Under the bill, the FCC may go forward immediately licensing LPFM stations as long as interference protections to existing stations are maintained, including protections to third adjacent channels. At the same time, the legislation requires the FCC to set up an experimental program in nine markets to test whether LPFM will result in harmful interference to existing stations if third adjacent channel protections are eliminated. Among other things, the legislation provides that an independent party will conduct a study of the affect of LPFM without third-adjacent channel protections on digital audio broadcasting and radio reading services for the blind.
NPR has consistently stated that it supports LPFM in concept and believes that public radio and LPFM can be compatible, complementary services. NPR and its member stations believe that the FCC took inadequate steps in adopting its LPFM decision to protect the signals and transmissions of public radio stations and radio reading services. NPR believes that LPFM interference to public radio stations is particularly likely for the following reasons:
1) most public radio stations operate on reserved FM-band spectrum and are more tightly “packed” together than stations on the non-reserved FM-band spectrum, resulting in severe frequency congestion. Thus, there is a much higher likelihood of interference from new stations, even those of low-power;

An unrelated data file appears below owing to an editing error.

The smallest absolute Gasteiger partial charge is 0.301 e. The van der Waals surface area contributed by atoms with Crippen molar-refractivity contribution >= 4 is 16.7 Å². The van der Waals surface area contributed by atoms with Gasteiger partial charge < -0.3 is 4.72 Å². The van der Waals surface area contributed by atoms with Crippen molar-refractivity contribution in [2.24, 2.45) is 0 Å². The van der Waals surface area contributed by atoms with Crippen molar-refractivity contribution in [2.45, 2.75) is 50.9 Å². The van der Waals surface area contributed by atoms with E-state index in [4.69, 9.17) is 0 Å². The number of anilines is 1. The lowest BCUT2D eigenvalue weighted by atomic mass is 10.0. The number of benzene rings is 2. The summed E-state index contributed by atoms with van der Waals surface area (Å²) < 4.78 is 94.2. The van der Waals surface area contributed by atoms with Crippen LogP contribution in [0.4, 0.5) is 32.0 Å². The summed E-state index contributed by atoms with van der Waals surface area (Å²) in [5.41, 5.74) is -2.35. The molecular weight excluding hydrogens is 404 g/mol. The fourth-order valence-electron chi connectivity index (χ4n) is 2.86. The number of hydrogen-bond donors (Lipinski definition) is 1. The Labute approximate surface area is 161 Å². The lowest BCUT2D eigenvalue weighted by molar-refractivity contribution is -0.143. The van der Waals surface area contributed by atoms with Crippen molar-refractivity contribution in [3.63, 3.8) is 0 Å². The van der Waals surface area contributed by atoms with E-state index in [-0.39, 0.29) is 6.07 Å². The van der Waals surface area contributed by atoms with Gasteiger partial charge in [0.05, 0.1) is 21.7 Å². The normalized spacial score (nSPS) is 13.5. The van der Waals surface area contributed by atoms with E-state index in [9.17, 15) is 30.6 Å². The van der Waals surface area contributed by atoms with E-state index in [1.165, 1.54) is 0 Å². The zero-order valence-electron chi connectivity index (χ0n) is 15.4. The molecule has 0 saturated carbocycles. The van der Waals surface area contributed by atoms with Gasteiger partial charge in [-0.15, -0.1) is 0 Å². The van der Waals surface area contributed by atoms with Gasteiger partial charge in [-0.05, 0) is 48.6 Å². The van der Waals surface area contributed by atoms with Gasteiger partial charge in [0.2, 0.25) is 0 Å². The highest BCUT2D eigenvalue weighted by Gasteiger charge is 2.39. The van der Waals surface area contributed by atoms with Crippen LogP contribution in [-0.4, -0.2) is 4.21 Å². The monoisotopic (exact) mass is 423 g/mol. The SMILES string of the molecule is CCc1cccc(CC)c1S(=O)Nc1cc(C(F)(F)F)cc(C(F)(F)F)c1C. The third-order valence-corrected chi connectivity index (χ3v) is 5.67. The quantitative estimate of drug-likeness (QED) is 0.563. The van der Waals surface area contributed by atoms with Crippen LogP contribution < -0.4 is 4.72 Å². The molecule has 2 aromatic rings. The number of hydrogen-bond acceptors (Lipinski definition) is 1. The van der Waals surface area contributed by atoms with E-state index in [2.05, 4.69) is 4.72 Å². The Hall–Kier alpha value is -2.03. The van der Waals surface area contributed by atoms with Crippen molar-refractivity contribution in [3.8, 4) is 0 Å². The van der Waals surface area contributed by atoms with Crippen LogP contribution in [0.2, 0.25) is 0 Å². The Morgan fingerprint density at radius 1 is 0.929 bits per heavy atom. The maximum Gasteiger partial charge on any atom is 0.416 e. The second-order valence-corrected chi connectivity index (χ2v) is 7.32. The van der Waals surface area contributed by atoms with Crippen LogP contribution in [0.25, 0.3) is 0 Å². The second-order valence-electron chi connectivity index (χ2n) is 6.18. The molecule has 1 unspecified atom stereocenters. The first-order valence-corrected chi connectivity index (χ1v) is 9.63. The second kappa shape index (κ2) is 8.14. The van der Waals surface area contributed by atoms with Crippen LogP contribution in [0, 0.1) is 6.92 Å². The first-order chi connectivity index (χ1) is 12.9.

2) public radio stations send signals that are “lightly processed” to preserve the natural dynamic range of the programming, particularly in the case of jazz and classical music, news/talk, and special programming that is rich in natural, on-location sound recordings. Heavily processed Top 40 stations limit the dynamic range to emphasize loudness. Lightly processed signals are much more vulnerable to interference making them more susceptible to interference;
3) many NPR member stations operate statewide networks configured to achieve maximum signal coverage to the population based on actual receipt of a signal rather than predicted contour overlap;
4) many public radio stations are more vulnerable to interference due to restrictions on power and antennas required to minimize interference to channel 6 television stations.
NPR had hoped to resolve its concerns without legislation. On March 16, 2000, NPR requested that the FCC reconsider and delay implementation of its LPFM decision, pending further testing and the adoption of suitable additional safeguards. However, it appears clear to NPR that the FCC intends to begin implementing its LPFM proceeding, including opening application filing windows, prior to resolving the significant issues NPR has raised in its pending Petition for Reconsideration.
Renowned for its journalistic excellence and standard-setting news, information, and cultural programming, NPR serves a growing audience of 14.6 million Americans each week via 625 public radio stations. NPR Online is available at [url=http://www.npr.org]www.npr.org[/url] NPR also distributes programming to listeners in Europe, Asia, Australia and Africa via NPR Worldwidesm, to military installations overseas via American Forces Network and throughout Japan via cable.